New barley varieties tested for optimal sowing dates in NSW

Grain Central March 20, 2018

A CHALLENGING 2017 growing season in the central west and Riverina regions of New South Wales gave researchers an opportunity to compare the yield outcomes of new barley varieties against proven performers over different time of sowing dates.

NSW DPI research agronomist David Burch compared the flowering dates and yield responses for 16 new varieties against the high-performing HindmarshA and La TrobeA in central western NSW.

A joint research investment by the NSW Department of Primary Industries (DPI) and the GRDC, the work was led by Condobolin-based NSW DPI research agronomist, David Burch.

Mr Burch said the flowering dates and yield responses for 16 new varieties were assessed against the high-performing HindmarshA and La TrobeA varieties over a range of sowing dates in central western NSW.

Lower than average winter rainfall and widespread frosts throughout much of NSW resulted in a 56 per cent drop in total barley production for 2017, compared to the previous record harvest in 2016.

Mr Burch said it was important for growers to be aware of the differences in a variety’s patterns of growth when making varietal and sowing decisions, in order to maximise yield.

“Early flowering varieties such as HindmarshA and La TrobeA have become popular due to their yield stability in medium to low rainfall cropping zones, but early flowering dates expose the crop to the risk of frost damage,” he said.

Trials at NSW DPI’s Condobolin Agricultural Research Station found that:

  • The target flowering date for barley sown in central west NSW is the last week of August to the first week of September.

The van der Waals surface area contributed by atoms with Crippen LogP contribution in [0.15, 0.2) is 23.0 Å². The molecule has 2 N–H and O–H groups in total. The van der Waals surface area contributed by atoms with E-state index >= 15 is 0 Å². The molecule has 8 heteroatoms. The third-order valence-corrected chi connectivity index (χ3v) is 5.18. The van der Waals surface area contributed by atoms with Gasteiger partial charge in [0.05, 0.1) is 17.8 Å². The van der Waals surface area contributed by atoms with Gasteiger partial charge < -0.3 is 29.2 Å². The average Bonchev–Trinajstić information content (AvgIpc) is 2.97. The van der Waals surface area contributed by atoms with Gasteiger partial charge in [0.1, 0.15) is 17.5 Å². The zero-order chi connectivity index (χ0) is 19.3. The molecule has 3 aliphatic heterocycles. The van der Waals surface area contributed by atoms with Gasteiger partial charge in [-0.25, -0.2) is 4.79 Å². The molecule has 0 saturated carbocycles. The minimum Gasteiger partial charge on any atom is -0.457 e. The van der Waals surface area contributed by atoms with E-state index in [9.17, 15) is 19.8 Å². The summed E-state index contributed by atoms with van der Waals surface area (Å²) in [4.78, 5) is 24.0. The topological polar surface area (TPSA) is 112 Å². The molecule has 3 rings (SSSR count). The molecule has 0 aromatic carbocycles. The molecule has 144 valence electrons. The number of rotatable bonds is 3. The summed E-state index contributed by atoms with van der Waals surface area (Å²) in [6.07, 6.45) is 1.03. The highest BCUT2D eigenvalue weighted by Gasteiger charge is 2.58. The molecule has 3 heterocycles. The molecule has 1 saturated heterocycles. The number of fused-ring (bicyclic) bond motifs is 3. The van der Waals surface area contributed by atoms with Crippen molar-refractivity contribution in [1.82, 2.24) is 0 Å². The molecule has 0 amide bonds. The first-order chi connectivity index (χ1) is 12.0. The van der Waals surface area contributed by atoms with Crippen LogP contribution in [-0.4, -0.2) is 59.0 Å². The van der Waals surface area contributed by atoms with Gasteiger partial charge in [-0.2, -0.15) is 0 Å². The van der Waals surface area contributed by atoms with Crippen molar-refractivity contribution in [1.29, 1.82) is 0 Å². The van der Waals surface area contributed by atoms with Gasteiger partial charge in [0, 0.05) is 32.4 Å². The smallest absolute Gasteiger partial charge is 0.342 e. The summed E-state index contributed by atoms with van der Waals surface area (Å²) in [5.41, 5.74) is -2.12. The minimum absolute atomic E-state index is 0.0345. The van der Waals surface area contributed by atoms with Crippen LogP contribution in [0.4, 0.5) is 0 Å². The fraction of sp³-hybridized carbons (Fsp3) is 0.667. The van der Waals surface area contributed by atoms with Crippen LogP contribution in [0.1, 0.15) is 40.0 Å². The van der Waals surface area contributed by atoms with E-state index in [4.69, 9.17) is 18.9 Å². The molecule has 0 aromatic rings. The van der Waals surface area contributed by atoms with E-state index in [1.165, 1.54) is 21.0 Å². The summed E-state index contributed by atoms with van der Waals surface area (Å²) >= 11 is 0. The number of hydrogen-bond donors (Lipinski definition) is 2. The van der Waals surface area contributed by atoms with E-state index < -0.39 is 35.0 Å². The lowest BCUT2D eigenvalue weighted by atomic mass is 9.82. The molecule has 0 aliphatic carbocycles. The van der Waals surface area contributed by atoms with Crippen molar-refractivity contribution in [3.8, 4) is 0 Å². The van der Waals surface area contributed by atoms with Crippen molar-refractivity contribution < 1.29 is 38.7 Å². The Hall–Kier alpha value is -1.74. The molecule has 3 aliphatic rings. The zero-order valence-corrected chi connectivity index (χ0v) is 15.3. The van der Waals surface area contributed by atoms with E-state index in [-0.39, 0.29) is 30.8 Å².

• La TrobeA and CompassA are responsive to nitrogen (N) fertiliser, provided sufficient rainfall occurs during the grain filling period.
  • New barley varieties provide improved yield potential if there is adequate rainfall, however La TrobeA remains the yield benchmark in low yielding environments.

Condobolin received below average rainfall at the beginning of the growing season, and was impacted by 84 frosts throughout the flowering period, with 26 nights of temperatures below -2°C.

New barley varieties included AGTB0015, BiereA, BottlerA, ExplorerA, RGT PlanetA, and Spartacus CLA.

The highest yielding variety in all treatments was La TrobeA, while CompassA had equal or lower grain protein concentrations to La TrobeA.

There were significant effects observed between varieties and sowing dates. The May 12 (mid-season) sowing date had the greatest grain yield overall, with a mean yield of 1.68 tonnes/hectare in Condobolin.

Mid-May sowings yielded significantly greater than early and late sown treatments overall, although AGTB0015, BottlerA, IGB1305, RGT PlanetA and UrambieA all yielded significantly higher when sown on April 24.

All varieties with the exception of FathomA and RGT PlanetA incurred a yield penalty in the late sowing, compared to mid-season.

This experiment and those done in prior years indicate that in the central west of NSW, the target flowering date is the last week of August to the first week of September, in order to avoid frost induced yield losses and ensure sufficient soil moisture for grain fill.

Researchers also tested:

  • Agronomic efficiency (kg grain yield per kg of N applied), finding that La TrobeA and CompassA were significantly more responsive to N fertiliser than GrangeRA and CommanderA.
  • The performance of four high yielding varieties – La TrobeA , CompassA, Rosalind and RGT PlanetA – under different water treatments.
  • The competitiveness of 18 barley varieties for their capacity to suppress or outcompete weeds.

Source: GRDC


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